The nominal voltage is the working voltage that the electric motor has under normal conditions, and it should not be exceeded for very long periods of time, running the risk of damaging the motor.
Every motor shall be capable of operating perfectly when it is supplied with either a voltage 10% below or 10% above the rated voltage, provided the frequency is rated. However, the new standard NBR 7094 establishes a new guideline for the operation of the motor under frequency and voltage with deviations.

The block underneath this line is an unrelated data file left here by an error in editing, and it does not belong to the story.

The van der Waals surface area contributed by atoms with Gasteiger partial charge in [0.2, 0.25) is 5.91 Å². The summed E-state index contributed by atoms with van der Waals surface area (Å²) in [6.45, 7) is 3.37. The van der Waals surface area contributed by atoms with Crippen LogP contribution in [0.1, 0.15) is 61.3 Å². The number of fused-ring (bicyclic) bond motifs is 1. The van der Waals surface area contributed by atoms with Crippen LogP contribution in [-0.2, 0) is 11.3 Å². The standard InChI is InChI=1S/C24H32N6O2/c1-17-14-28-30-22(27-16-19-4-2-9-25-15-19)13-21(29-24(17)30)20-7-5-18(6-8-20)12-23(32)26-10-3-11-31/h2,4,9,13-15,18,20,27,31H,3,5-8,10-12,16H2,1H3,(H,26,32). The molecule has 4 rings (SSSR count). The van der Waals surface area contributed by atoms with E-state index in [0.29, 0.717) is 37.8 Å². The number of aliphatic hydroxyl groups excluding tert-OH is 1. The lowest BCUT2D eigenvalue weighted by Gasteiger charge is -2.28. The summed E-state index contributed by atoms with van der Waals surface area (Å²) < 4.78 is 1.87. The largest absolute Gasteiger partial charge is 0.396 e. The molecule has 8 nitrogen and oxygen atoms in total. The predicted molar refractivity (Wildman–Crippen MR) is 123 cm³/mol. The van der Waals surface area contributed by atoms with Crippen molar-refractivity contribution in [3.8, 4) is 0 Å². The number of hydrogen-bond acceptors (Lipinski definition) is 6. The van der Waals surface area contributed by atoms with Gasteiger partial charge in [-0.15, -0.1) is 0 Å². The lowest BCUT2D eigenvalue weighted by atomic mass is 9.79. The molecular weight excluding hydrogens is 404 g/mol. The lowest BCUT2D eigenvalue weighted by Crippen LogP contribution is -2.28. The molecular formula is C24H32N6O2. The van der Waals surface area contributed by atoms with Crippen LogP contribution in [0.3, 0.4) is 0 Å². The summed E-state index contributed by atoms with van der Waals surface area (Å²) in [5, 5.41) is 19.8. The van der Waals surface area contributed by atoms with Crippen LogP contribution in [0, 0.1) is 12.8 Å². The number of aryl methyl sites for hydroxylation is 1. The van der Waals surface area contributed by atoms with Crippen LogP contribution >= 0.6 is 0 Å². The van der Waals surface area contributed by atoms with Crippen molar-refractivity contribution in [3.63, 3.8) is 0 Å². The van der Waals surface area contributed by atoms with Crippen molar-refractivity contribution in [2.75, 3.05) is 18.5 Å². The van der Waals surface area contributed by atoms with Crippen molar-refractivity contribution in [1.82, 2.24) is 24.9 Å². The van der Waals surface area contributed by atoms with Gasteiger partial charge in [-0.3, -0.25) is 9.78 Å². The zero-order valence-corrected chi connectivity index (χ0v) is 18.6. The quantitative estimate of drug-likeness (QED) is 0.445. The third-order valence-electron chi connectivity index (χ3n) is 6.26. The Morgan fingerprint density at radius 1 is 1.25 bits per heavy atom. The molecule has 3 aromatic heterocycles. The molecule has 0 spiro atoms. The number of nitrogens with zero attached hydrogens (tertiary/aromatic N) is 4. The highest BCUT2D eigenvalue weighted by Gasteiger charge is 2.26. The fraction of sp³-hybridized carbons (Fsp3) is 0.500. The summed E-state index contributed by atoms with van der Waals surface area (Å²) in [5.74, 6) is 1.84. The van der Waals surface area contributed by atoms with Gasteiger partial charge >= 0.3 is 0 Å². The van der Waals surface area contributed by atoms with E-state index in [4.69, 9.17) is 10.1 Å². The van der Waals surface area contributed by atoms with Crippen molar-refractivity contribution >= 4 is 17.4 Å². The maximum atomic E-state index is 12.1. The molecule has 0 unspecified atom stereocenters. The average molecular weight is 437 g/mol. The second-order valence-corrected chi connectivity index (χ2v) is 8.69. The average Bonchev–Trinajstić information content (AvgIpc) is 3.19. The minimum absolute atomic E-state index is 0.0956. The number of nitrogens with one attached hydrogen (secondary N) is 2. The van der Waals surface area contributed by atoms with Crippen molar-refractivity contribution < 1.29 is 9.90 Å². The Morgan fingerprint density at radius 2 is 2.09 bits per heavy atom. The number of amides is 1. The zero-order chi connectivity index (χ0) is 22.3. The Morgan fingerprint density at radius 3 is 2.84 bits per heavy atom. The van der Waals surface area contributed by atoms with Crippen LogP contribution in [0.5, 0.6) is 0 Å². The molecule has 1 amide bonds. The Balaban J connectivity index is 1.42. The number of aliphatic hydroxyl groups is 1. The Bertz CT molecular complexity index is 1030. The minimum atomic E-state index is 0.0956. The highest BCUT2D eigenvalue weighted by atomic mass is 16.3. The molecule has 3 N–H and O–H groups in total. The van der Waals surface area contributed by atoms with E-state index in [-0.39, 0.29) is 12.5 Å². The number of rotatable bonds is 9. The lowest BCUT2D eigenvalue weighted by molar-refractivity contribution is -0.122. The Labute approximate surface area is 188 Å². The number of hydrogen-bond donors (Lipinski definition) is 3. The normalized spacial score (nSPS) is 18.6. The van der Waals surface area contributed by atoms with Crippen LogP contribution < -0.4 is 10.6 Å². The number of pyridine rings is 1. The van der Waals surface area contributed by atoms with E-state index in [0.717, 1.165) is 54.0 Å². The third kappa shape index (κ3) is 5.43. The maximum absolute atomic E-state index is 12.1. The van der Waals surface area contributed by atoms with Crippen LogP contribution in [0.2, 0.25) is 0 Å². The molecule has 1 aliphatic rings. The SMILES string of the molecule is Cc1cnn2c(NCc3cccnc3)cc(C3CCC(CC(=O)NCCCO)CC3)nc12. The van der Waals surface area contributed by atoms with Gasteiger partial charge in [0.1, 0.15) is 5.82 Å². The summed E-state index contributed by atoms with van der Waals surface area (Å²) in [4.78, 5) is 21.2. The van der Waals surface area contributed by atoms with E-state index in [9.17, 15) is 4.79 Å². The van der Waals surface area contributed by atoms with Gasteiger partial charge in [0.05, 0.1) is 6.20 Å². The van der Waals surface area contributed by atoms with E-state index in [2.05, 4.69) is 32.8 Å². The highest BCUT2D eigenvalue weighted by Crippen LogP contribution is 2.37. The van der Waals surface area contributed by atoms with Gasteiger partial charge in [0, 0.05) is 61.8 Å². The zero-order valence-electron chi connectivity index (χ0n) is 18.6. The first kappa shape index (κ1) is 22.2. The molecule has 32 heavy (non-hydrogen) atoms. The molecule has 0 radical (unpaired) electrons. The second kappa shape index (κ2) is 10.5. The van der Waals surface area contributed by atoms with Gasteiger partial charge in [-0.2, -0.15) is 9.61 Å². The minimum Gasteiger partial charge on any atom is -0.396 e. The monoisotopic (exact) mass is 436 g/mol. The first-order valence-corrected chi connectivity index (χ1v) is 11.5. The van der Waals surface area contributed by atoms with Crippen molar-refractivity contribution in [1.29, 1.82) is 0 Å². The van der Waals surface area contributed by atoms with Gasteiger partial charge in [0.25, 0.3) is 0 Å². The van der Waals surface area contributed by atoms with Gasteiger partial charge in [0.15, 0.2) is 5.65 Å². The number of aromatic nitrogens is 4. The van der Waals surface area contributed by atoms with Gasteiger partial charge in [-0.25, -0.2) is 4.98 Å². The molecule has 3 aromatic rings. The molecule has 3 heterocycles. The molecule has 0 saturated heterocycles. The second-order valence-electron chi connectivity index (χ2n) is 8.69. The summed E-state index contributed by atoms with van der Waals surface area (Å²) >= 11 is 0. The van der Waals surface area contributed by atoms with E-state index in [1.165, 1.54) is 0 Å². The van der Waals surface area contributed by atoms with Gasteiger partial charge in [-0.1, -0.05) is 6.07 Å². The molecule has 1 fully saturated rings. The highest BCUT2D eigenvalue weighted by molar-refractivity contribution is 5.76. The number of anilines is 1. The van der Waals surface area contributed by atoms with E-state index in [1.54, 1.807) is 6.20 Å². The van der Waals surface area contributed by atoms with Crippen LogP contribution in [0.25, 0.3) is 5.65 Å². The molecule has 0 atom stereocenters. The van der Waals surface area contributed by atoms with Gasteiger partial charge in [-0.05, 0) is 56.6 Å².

There are two zones (A and B) for the combination of frequency and voltage variations. The motor should be able to operate continuously in zone A, with some deviations and the temperature may also be higher.
In zone B, the engine must be able to operate for a limited time, with deviations higher than those in zone A and with a higher temperature rise. In both operating zones the motor must be capable of having its rated torque.
Generally the electric motors are manufactured to operate at a maximum temperature of 40 degrees and a maximum altitude of 1000 m above sea level.